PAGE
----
Nearly a decade ago I set out for a new life in Mexico. My journey began much different than most people who decide to move to Mexico, or any foreign country.
My journey began at the ripe-old age of 35 and frustrated with my daily grind of life. From working in the corporate world to freelancing work. My routine life was eat, sleep, work, repeat. I knew that there had to be more to life than living that same day over and over. I felt like I was living my own personal “Groundhog Day” movie.
I worked as a corporate motivation speaker for many years with the task of motivating lower-management to make millions more for upper-management so that they could secure their 1% raise and mediocre health benefits each year. Of course they were pleased to do this because they were living the same miserable life of survival that so many people struggle with every day in the United States.
I knew this life wasn’t what I wanted and I was determined to not accept that life any longer, at some point. Finally that point had come and after only 12-hours of research I had come to the conclusion that Mexico was the place for me. It was a time that Mexican President Felipe Calderón had just taken office and declared war on the drug cartel. “Violence in Mexico” was red meat for the American media and my friends and family questioned my “crazy idea” and “death wish” to live in Mexico, but I didn’t let that stop me.
I had never visited Mexico but I was packing my bags and selling all of my belongings in an attempt to find a better life.
Finally moving day had come and I had received very little sleep the night before, not out of regret but out of pure excitement. It was time to go, the car was packed and I was ready to start my 40-hour drive to Puerto Vallarta, Mexico.
Not ever visiting Mexico before I was not sure what to expect, but I knew I sold everything so there was nothing to come back to in the states. I chose Puerto Vallarta based on what I found on the internet, and the biggest advantage was that there was a huge expat community. It was comforting for someone moving to a foreign land that they had never visited before and my Spanish only consisted of “Hola”, “Adios”, and “Taco”, and even then my taco experience was Taco Bell. I was a virgin in Mexican culture.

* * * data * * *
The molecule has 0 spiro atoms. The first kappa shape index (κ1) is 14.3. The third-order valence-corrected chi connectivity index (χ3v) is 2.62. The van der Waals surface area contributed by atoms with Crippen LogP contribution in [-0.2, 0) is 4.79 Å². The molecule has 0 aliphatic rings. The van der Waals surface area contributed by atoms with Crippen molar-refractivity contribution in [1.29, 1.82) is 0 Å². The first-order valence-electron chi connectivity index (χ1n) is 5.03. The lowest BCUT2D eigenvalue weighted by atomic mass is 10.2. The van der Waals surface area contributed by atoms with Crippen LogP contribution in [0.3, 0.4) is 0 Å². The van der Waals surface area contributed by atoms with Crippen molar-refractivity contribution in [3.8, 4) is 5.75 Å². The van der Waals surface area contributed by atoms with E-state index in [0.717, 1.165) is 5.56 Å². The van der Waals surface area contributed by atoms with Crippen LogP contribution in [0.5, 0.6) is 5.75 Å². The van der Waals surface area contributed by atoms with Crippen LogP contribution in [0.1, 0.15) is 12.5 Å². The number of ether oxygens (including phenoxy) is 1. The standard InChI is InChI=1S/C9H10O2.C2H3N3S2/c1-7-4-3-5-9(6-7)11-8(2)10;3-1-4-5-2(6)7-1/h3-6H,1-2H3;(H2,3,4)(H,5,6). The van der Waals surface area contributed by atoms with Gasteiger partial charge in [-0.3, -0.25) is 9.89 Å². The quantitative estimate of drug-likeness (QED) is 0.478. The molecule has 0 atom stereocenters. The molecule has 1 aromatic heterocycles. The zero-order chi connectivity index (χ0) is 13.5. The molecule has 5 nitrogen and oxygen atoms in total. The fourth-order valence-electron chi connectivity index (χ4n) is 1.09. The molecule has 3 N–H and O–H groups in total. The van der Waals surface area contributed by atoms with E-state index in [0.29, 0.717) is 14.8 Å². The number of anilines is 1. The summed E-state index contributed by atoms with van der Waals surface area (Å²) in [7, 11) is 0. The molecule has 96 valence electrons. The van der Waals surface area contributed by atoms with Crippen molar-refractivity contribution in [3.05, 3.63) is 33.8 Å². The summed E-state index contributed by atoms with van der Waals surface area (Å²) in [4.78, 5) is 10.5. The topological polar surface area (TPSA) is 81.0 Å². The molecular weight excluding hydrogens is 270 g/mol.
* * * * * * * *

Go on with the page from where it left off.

My drive from the United States to Puerto Vallarta was an adventure in itself. At this time the violence at the border had become the nation’s biggest topic, so I was not sure what to expect crossing from Laredo, TX into Nuevo Laredo on the Mexican side. Needless to say, the media’s bark was worse than the bite. My border violence experience was 2 men fighting each other to get to my car and wash my windows for $5 pesos. I was prepared for something more gruesome but thankfully I didn’t witness what I was told to expect on my crazy journey.
Traveling through Mexico I felt very safe stopping at every little village and town I passed and experiencing my first non-Taco Bell taco. Wow, who knew tacos were not made on bent fried tortilla shells? Good thing I didn’t know Spanish because I would have asked for the “hard tacos.”